Ultimately, they decided they wanted a change and moved back to New Zealand, where his wife still had family, in 2013. Bone was working odd jobs when he learned about a chaplain position with the Royal New Zealand Air Force, and he already had the master’s degree and work experience it required. He became a commissioned officer in 2014 after six months of training and started his role as a chaplain in 2015.
“It wasn’t really something that I was looking for when we moved to New Zealand. It just kind of fell into my lap. I gave it a shot, and here we are,” Bone said.
McAfee’s Master of Divinity curriculum focuses on global perspective, diversity and culture, and ministerial skill. It’s designed to prepare students to have knowledge and skills that apply to all types of ministry, even if they change their mind about their vocation. Students who wish to become chaplains may enroll in McAfee’s certificate program in spiritual care for a more focused training.
“I’m a believer that you gain these little nuggets as you go through life,” Bone said. “You pick up and learn things, and you never know when you’re going to be able to apply them. I’m very thankful for what McAfee taught me, the support, the love from the school.”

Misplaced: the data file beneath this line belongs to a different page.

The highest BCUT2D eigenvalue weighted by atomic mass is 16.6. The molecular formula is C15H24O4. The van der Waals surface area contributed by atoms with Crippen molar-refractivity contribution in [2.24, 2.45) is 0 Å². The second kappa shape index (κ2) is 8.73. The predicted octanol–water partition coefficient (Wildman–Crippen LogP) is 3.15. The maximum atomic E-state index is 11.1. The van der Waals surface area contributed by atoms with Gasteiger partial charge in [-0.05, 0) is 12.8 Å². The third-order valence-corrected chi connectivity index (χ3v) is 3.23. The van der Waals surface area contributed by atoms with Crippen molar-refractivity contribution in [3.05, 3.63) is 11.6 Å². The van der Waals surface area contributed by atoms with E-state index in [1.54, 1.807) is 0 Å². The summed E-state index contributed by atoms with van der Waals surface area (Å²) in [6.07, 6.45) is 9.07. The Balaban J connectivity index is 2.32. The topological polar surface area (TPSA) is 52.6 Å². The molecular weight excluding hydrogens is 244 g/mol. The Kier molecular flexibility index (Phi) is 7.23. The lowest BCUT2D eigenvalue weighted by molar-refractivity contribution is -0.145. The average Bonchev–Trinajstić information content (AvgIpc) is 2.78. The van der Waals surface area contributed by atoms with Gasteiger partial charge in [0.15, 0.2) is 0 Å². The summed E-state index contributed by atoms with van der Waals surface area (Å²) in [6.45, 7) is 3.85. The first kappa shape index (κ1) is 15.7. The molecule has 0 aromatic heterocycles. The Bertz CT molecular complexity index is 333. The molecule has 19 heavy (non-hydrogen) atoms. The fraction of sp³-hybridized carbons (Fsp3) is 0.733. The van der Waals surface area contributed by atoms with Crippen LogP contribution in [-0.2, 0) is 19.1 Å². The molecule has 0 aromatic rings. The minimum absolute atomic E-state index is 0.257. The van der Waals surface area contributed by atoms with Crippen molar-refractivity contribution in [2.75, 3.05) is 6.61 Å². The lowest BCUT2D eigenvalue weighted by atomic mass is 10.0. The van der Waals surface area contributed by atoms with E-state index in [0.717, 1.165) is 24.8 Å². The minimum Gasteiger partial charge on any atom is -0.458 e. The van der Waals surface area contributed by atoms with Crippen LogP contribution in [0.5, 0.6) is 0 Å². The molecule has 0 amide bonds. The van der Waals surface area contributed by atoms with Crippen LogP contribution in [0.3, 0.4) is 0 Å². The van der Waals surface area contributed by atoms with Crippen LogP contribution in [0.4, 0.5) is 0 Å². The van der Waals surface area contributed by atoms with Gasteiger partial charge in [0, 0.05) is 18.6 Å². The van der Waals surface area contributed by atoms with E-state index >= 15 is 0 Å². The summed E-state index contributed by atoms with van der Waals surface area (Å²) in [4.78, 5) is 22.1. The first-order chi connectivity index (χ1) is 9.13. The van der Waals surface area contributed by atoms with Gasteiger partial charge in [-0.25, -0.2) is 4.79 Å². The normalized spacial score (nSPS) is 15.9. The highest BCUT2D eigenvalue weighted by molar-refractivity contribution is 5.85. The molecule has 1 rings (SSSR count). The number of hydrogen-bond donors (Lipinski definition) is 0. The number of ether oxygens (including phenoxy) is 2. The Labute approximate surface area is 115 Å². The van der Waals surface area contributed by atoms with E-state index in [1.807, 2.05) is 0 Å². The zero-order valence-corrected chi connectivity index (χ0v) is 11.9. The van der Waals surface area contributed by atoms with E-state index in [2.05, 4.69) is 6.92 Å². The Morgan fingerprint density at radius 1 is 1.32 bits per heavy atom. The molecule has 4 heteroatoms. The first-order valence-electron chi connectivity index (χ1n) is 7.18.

Dr. Massey and Dr. Chanequa Walker-Barnes teach the spiritual care courses, which dive into topics like emotional and cultural intelligence for ministers, spiritual care through crisis, spiritual care with addicted persons, and family ministry. Students also study ethics, church history, philosophy, spiritual formation, worship and leadership, faith development, missions and more, Dr. Massey said.
“I think Mercer has done a phenomenal job in preparing us for this work,” Prophitt said. “The way they have taught us to be integrative in the community and to see theology in a more global sense has been invaluable. I’m able to be a resource for folks in spite of our differences, and I think that’s a testament to the organization and its values.”
Many chaplain jobs require professional training through the Association for Clinical Pastoral Education (CPE), including at least 400 hours of ministry service and ministry supervision, Dr. Massey said. McAfee students can receive academic credit while working toward meeting those requirements, and Dr. Massey is able to provide guidance as a pastoral educator with CPE. Her VA connections allow her to easily work with military recruiters and connect them with students interested in military chaplaincy.
“We work hard to create a community, have personal connections and provide a strong community of learning that’s a really great experience for people who are going to go into chaplaincy and want to create that same thing for their chaplaincy,” she said.